Biden launches blitz of executive action undoing Trump's legacy faster than any predecessor

Nick Allen
·4 min read
President Joe Biden signs his first executive order in the Oval Office of the White House - AP Photo/Evan Vucci
President Joe Biden signs his first executive order in the Oval Office of the White House - AP Photo/Evan Vucci
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Joe Biden on Wednesday began dismantling the legacy of his predecessor faster than any other incoming president in the modern era.

Aides said he was set to sign up to 15 executive orders on his first evening in the Oval Office, far more than other recent president.

They were aimed at halting or reversing some of Donald Trump's most controversial policies.

That was set to turn into a flood of actions over Mr Biden's first 10 days as he sought to implement measures without waiting for approval by Congress. Jen Psaki, Mr Biden's press secretary, said: "There are many more to come. His focus is on moving the country forward."

She added: "He is taking historic action on Day One to advance his agenda including signing 15 executive actions and asking agencies to take steps in an additional two areas."

Mr Biden wore a mask while seated behind the Resolute Desk with a stack of orders early Wednesday evening. He said there was "no time to start like today."

While his predecessor Donald Trump broke long-standing practice by skipping Mr Biden's inauguration, he did follow through on one tradition and left behind a letter for his successor.

The new Democratic president said Trump "wrote a very generous letter." But Mr Biden said he wouldn't reveal its contents until he had a chance to speak with Trump.

Mr Biden's immediate priority was the pandemic, and his first action was an executive order that all US government employees wear masks, and that face coverings become mandatory on federal property.

He has already urged all Americans to wear masks for the first 100 days of his presidency. Immigration was also a major focus with at least six of his opening salvo of executive orders addressing the issue.

One was set to end Donald Trump's ban on travel from several predominantly Muslim countries, and another would stop building of the outgoing president's wall on the US-Mexico border.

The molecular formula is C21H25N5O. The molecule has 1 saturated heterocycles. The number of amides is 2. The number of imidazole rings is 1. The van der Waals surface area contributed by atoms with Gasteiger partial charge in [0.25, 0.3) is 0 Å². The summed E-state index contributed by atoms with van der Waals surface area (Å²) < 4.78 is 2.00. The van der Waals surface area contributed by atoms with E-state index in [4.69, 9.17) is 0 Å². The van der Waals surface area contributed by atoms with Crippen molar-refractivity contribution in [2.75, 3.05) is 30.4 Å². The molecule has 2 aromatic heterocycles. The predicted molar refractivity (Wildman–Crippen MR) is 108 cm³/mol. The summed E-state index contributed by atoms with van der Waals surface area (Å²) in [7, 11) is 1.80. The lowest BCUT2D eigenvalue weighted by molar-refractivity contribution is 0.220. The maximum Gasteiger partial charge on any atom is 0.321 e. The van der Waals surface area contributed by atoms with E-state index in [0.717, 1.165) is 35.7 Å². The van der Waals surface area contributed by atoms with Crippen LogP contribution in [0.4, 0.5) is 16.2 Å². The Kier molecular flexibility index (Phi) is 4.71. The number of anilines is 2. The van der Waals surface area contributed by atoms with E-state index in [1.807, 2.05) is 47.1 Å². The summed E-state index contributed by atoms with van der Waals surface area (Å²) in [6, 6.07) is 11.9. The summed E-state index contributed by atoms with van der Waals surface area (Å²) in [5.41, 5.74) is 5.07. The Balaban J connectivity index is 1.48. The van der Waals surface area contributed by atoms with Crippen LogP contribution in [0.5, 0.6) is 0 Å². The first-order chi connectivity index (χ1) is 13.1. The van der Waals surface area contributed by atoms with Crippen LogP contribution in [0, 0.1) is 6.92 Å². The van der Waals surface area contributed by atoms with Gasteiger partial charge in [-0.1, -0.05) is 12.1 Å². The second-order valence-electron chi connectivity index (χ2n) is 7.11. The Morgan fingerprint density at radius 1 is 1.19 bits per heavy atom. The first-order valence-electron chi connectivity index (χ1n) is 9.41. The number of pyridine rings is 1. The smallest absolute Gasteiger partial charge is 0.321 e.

Mr Biden's order on the border wall ends a national emergency declaration which allowed Mr Trump to divert government money for its construction.

The new president was not ordering that the wall that has been built be torn down.

In addition, Mr Biden intended to immediately announce an immigration bill that would open an eight-year path to citizenship many of the estimated 11 million illegal immigrants in the US. According to aides there was also an intention to quickly show Mr Biden's determination to "re-engage in the world".

His first orders also included a move to rejoin the Paris climate accord, and a reversal of Mr Trump's decision for the United States to leave the World Health Organization.

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Mr Biden also planned to make one of his first actions the nomination of a new US surgeon general, following the resignation of Jerome Adams, who was appointed by Mr Trump.

Dr Anthony Fauci, the top US infectious diseases expert, who had a fractious relationship with Mr Trump, will deliver a speech on Thursday to the WHO, setting out how the Biden administration will proceed on the pandemic.

Although Mr Biden was fulfilling his campaign pledge to rejoin the Paris climate accord "on day one" it will take 30 days for the US to be officially back in.

The new president was also instituting a temporary moratorium on new oil and gas leasing in the Arctic National Wildlife Refuge, which was authorised by Mr Trump.

He was also moving immediately to revoke a presidential permit, issued under Mr Trump, for the Keystone XL oil and gas pipeline.

Mr Biden's actions were intended to send a signal that he wanted to hit the ground running.

None of his immediate predecessors signed more than one executive order on their first day in office, instead attending celebratory inaugural balls.

Mr Trump, on his first day in 2017, signed one executive order, aimed at reversing Obamacare. Barack Obama signed none on his first day.

On Thursday Mr Biden was set to sign further executive orders relating to the pandemic, and aides said he would move "aggressively" toward safely re-open schools and businesses, including through an expansion of testing.

In the following days he will sign measures including revoking a ban on transgender military service.

On Monday he plans to issue an executive order requiring the US government to "Buy American". The next day he will issue an order against private prisons.

There will be further actions relating to climate change, immigration, refugee policies and healthcare in his first 10 days.

Mr Biden will also start measures aimed at reuniting families separated at the Mexico border under the Trump administration.

He then plans to spend February "restoring America's place in the world," according to a schedule that has been roughed out.

In a joint statement Republican members of Congress said Mr Biden's plans showed he was being dragged to the left by his own party.

They said: "The Biden administration has made it clear that on 'Day One' they will immediately cater to the far left instead of working to help all Americans and move our country forward."